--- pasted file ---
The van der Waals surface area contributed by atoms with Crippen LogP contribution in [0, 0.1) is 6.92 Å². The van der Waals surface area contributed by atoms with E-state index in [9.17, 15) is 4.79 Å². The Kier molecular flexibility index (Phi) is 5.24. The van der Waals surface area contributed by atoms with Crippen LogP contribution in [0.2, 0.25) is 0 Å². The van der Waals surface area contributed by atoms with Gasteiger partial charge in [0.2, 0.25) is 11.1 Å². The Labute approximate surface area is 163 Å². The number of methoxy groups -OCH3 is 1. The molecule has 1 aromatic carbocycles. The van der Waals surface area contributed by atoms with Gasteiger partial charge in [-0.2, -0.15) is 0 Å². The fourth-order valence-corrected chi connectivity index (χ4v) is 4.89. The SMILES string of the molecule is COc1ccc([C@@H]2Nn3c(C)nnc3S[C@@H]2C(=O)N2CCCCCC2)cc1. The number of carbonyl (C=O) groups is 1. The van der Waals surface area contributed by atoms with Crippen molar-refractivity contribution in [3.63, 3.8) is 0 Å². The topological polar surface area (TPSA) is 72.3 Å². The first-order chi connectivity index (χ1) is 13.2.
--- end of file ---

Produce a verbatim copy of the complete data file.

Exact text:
The van der Waals surface area contributed by atoms with Crippen LogP contribution in [0, 0.1) is 6.92 Å². The van der Waals surface area contributed by atoms with E-state index in [9.17, 15) is 4.79 Å². The Kier molecular flexibility index (Phi) is 5.24. The van der Waals surface area contributed by atoms with Crippen LogP contribution in [0.2, 0.25) is 0 Å². The van der Waals surface area contributed by atoms with Gasteiger partial charge in [0.2, 0.25) is 11.1 Å². The Labute approximate surface area is 163 Å². The number of methoxy groups -OCH3 is 1. The molecule has 1 aromatic carbocycles. The van der Waals surface area contributed by atoms with Gasteiger partial charge in [-0.2, -0.15) is 0 Å². The fourth-order valence-corrected chi connectivity index (χ4v) is 4.89. The SMILES string of the molecule is COc1ccc([C@@H]2Nn3c(C)nnc3S[C@@H]2C(=O)N2CCCCCC2)cc1. The number of carbonyl (C=O) groups is 1. The van der Waals surface area contributed by atoms with Crippen molar-refractivity contribution in [3.63, 3.8) is 0 Å². The topological polar surface area (TPSA) is 72.3 Å². The first-order chi connectivity index (χ1) is 13.2.